A SIPP Is a Self-Invested Personal Pension, but Are They Safe?

Mark Benson

Mark Benson

Money Savings Advice A SIPP Is a Self-Invested Personal Pension, but Are They Safe

A SIPP is a Self-Invested Personal Pension, something that has become extremely popular in recent years. For many people, it is the flexibility of their SIPP, which is the main attraction.

If you have a SIPP, or perhaps you are looking to open one, we will cover many of the more frequently asked questions below.

Just as it is important to take advice about transferring from a defined benefit scheme, it is just as important to take advice about setting up a SIPP. You need to ensure you are taking out the right pension option for your particular situation.

You also need to know what you are getting yourself into - mistakes can prove costly!

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What Is a SIPP?

A SIPP is a Self-Invested Personal Pension, which is best described as a defined contribution “money purchase” pension scheme. Unlike final salary pension schemes, where your pension payments are linked to your final salary, there are no such guarantees when it comes to SIPPs.

Whatever you have in your fund at retirement is your retirement pot. However, many people are attracted to the flexibility of SIPPs and the ability to take control of their pension investments.

What Is a Defined Contribution Scheme?

There are two main types of pension, defined benefit, and defined contribution. A defined contribution pension scheme is based on contributions and performance of investments. There is no defined benefit. In effect, a SIPP is a money purchase pension scheme, which means that the value is literally the fund for retirement.

Can I Transfer Other Pension Scheme Funds Into a SIPP?

In theory, there is a relatively large list of different types of pension funds that you can transfer into a SIPP. These include:-

  • Retirement annuity plans
  • Personal pension plans
  • Pensions already in drawdown
  • SIPPs
  • Executive pension plans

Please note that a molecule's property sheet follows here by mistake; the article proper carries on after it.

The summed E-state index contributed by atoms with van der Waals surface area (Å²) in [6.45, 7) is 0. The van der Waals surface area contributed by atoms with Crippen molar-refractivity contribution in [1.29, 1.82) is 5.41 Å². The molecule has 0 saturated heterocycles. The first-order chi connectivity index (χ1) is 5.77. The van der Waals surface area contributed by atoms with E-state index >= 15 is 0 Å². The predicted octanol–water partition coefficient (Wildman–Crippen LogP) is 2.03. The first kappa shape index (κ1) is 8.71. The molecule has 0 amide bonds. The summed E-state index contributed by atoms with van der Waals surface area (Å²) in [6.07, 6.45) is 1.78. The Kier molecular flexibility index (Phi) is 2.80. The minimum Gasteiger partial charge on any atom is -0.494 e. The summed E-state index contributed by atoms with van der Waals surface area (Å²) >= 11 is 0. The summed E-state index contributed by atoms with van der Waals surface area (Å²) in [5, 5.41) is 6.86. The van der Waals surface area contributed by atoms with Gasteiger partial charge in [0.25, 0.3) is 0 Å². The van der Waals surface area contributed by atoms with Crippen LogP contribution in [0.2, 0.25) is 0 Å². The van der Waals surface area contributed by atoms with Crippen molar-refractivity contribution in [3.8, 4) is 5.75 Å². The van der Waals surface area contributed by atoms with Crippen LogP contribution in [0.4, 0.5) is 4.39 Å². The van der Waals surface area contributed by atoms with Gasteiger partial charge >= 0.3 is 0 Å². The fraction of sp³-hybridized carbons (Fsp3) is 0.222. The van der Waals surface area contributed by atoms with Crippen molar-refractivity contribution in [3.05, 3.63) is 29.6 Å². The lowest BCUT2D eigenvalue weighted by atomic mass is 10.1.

• Freestanding additional voluntary contributions
  • SASS schemes, Small Self-Administered Schemes
  • Stakeholder pension plans
  • Occupational money purchase plans
  • Recognised overseas pension schemes

You will also be able to transfer defined benefit scheme funds, so long as advice has been sought as to whether this is the right move.

A note of caution, not all SIPP providers will allow all of the different types of pension to be transferred in. It can often be at the discretion of your pension fund administrators/trustees.

How Do I Drawdown Pension Income From My SIPP?

Unless there are serious medical issues, it is unlikely that you would be able to access SIPP funds until you are 55. Upon hitting 55, there are a number of options:-

  • Leave SIPP intact until you require funds
  • Use all/partial SIPP funds to acquire guaranteed income annuity
  • Withdraw 25% tax-free with regular taxed income afterward
  • Withdraw as lump sums as and when required - tax rates will vary
  • Take all of your pension fund, 25% tax-free with the rest taxed at your prevailing rate
  • Mix-and-match income with other pension arrangements

In years gone by, upon retirement, you were forced to acquire an annuity that gives you a regular guaranteed income. Unfortunately, annuity rates have dropped over the last 20 years or so, which prompted the change in government regulations.

There is no obligation to acquire an annuity with SIPP funds on retirement. As you can see from the above, there are numerous options that you can mix and match to address your situation.

Can I Pass On My SIPP Funds Upon Death?

Unlike some personal pension arrangements, where funding is reduced for the beneficiary, it is simply a case of passing on your SIPP funds upon death. Therefore, it is important to ensure that your Expression of Wishes instruction, held with your SIPP administrator, is up-to-date.

Do I Have to Be in Employment to Take Out a SIPP?

No. While many pension fund arrangements have various restrictions regarding employment, the same cannot be said for SIPPs. You will still qualify for tax relief on all SIPP contributions up to £2880 each year. There will be a tax charge if you go above and beyond the net contribution allowance.